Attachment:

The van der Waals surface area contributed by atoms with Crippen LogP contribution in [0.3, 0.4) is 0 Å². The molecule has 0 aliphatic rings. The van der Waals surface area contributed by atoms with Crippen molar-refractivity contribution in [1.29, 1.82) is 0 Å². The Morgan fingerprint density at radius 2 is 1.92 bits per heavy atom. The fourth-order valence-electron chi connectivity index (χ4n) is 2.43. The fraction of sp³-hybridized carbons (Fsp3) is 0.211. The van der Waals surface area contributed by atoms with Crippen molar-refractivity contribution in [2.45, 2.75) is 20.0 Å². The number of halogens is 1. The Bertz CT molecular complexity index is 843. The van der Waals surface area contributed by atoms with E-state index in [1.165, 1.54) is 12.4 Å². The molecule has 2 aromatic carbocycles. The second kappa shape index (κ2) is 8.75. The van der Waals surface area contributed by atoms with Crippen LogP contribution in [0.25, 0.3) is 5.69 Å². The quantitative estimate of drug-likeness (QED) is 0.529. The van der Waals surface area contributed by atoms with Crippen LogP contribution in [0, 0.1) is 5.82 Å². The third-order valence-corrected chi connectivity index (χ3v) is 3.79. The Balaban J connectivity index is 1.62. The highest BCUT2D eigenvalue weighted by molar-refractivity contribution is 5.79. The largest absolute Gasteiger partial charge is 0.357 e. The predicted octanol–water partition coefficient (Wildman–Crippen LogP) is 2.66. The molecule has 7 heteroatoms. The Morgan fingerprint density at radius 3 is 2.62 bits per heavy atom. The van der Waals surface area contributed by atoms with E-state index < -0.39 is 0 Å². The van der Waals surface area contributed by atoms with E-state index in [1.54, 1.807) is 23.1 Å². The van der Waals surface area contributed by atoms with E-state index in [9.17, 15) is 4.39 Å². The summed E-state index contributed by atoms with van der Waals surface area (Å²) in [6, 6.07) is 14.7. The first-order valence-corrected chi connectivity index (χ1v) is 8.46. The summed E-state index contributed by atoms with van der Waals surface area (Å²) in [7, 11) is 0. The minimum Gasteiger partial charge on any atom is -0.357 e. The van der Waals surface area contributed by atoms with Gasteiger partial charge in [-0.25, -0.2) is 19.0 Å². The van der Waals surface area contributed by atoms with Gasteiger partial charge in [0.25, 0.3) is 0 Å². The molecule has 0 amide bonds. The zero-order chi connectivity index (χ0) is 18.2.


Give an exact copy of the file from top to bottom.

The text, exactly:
The van der Waals surface area contributed by atoms with Crippen LogP contribution in [0.3, 0.4) is 0 Å². The molecule has 0 aliphatic rings. The van der Waals surface area contributed by atoms with Crippen molar-refractivity contribution in [1.29, 1.82) is 0 Å². The Morgan fingerprint density at radius 2 is 1.92 bits per heavy atom. The fourth-order valence-electron chi connectivity index (χ4n) is 2.43. The fraction of sp³-hybridized carbons (Fsp3) is 0.211. The van der Waals surface area contributed by atoms with Crippen molar-refractivity contribution in [2.45, 2.75) is 20.0 Å². The number of halogens is 1. The Bertz CT molecular complexity index is 843. The van der Waals surface area contributed by atoms with E-state index in [1.165, 1.54) is 12.4 Å². The molecule has 2 aromatic carbocycles. The second kappa shape index (κ2) is 8.75. The van der Waals surface area contributed by atoms with Crippen LogP contribution in [0.25, 0.3) is 5.69 Å². The quantitative estimate of drug-likeness (QED) is 0.529. The van der Waals surface area contributed by atoms with Crippen LogP contribution in [0, 0.1) is 5.82 Å². The third-order valence-corrected chi connectivity index (χ3v) is 3.79. The Balaban J connectivity index is 1.62. The highest BCUT2D eigenvalue weighted by molar-refractivity contribution is 5.79. The largest absolute Gasteiger partial charge is 0.357 e. The predicted octanol–water partition coefficient (Wildman–Crippen LogP) is 2.66. The molecule has 7 heteroatoms. The Morgan fingerprint density at radius 3 is 2.62 bits per heavy atom. The van der Waals surface area contributed by atoms with E-state index < -0.39 is 0 Å². The van der Waals surface area contributed by atoms with E-state index in [1.54, 1.807) is 23.1 Å². The van der Waals surface area contributed by atoms with E-state index in [9.17, 15) is 4.39 Å². The summed E-state index contributed by atoms with van der Waals surface area (Å²) in [6, 6.07) is 14.7. The first-order valence-corrected chi connectivity index (χ1v) is 8.46. The summed E-state index contributed by atoms with van der Waals surface area (Å²) in [7, 11) is 0. The minimum Gasteiger partial charge on any atom is -0.357 e. The van der Waals surface area contributed by atoms with Gasteiger partial charge in [-0.25, -0.2) is 19.0 Å². The van der Waals surface area contributed by atoms with Gasteiger partial charge in [0.25, 0.3) is 0 Å². The molecule has 0 amide bonds. The zero-order chi connectivity index (χ0) is 18.2.